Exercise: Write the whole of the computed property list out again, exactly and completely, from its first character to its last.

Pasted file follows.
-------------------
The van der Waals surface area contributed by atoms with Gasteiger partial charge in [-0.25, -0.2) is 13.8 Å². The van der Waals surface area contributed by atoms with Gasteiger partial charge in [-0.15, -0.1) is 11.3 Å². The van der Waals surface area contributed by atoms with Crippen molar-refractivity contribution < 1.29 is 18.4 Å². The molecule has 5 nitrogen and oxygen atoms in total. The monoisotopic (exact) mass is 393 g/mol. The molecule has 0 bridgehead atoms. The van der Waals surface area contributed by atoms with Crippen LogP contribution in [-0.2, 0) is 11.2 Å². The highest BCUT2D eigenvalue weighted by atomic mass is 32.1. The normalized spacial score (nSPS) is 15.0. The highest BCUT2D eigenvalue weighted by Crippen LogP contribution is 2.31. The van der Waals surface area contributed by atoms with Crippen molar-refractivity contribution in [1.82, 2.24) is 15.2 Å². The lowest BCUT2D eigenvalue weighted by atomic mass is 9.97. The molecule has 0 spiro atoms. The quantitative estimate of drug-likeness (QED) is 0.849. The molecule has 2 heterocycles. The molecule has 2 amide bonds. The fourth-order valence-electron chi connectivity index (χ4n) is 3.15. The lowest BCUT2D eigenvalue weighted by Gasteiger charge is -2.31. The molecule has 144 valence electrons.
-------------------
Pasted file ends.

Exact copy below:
The van der Waals surface area contributed by atoms with Gasteiger partial charge in [-0.25, -0.2) is 13.8 Å². The van der Waals surface area contributed by atoms with Gasteiger partial charge in [-0.15, -0.1) is 11.3 Å². The van der Waals surface area contributed by atoms with Crippen molar-refractivity contribution < 1.29 is 18.4 Å². The molecule has 5 nitrogen and oxygen atoms in total. The monoisotopic (exact) mass is 393 g/mol. The molecule has 0 bridgehead atoms. The van der Waals surface area contributed by atoms with Crippen LogP contribution in [-0.2, 0) is 11.2 Å². The highest BCUT2D eigenvalue weighted by atomic mass is 32.1. The normalized spacial score (nSPS) is 15.0. The highest BCUT2D eigenvalue weighted by Crippen LogP contribution is 2.31. The van der Waals surface area contributed by atoms with Crippen molar-refractivity contribution in [1.82, 2.24) is 15.2 Å². The lowest BCUT2D eigenvalue weighted by atomic mass is 9.97. The molecule has 0 spiro atoms. The quantitative estimate of drug-likeness (QED) is 0.849. The molecule has 2 heterocycles. The molecule has 2 amide bonds. The fourth-order valence-electron chi connectivity index (χ4n) is 3.15. The lowest BCUT2D eigenvalue weighted by Gasteiger charge is -2.31. The molecule has 144 valence electrons.